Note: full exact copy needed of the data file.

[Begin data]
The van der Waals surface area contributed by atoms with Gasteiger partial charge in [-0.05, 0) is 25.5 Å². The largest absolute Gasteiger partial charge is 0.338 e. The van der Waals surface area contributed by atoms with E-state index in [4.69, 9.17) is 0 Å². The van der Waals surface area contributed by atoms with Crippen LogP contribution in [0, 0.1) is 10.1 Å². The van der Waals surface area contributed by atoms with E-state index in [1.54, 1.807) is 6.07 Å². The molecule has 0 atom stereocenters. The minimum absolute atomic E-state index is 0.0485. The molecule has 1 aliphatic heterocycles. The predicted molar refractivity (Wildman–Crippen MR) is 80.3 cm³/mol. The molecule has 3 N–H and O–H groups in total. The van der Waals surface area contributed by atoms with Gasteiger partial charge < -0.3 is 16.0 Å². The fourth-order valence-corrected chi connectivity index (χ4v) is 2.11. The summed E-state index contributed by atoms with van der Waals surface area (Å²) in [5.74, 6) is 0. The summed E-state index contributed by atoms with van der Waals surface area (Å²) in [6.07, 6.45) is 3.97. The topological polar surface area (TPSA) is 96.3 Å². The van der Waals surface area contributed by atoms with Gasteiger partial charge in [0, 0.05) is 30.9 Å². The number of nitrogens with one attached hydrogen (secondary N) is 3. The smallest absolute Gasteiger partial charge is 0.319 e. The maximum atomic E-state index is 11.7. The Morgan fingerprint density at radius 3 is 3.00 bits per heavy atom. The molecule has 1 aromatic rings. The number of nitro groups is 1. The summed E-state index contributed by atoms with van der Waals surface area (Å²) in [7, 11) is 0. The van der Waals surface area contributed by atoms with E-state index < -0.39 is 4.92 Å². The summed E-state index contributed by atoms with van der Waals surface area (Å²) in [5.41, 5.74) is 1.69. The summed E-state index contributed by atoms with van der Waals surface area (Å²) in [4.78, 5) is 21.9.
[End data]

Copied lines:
The van der Waals surface area contributed by atoms with Gasteiger partial charge in [-0.05, 0) is 25.5 Å². The largest absolute Gasteiger partial charge is 0.338 e. The van der Waals surface area contributed by atoms with E-state index in [4.69, 9.17) is 0 Å². The van der Waals surface area contributed by atoms with Crippen LogP contribution in [0, 0.1) is 10.1 Å². The van der Waals surface area contributed by atoms with E-state index in [1.54, 1.807) is 6.07 Å². The molecule has 0 atom stereocenters. The minimum absolute atomic E-state index is 0.0485. The molecule has 1 aliphatic heterocycles. The predicted molar refractivity (Wildman–Crippen MR) is 80.3 cm³/mol. The molecule has 3 N–H and O–H groups in total. The van der Waals surface area contributed by atoms with Gasteiger partial charge < -0.3 is 16.0 Å². The fourth-order valence-corrected chi connectivity index (χ4v) is 2.11. The summed E-state index contributed by atoms with van der Waals surface area (Å²) in [5.74, 6) is 0. The summed E-state index contributed by atoms with van der Waals surface area (Å²) in [6.07, 6.45) is 3.97. The topological polar surface area (TPSA) is 96.3 Å². The van der Waals surface area contributed by atoms with Gasteiger partial charge in [0, 0.05) is 30.9 Å². The number of nitrogens with one attached hydrogen (secondary N) is 3. The smallest absolute Gasteiger partial charge is 0.319 e. The maximum atomic E-state index is 11.7. The Morgan fingerprint density at radius 3 is 3.00 bits per heavy atom. The molecule has 1 aromatic rings. The number of nitro groups is 1. The summed E-state index contributed by atoms with van der Waals surface area (Å²) in [7, 11) is 0. The van der Waals surface area contributed by atoms with E-state index < -0.39 is 4.92 Å². The summed E-state index contributed by atoms with van der Waals surface area (Å²) in [5.41, 5.74) is 1.69. The summed E-state index contributed by atoms with van der Waals surface area (Å²) in [4.78, 5) is 21.9.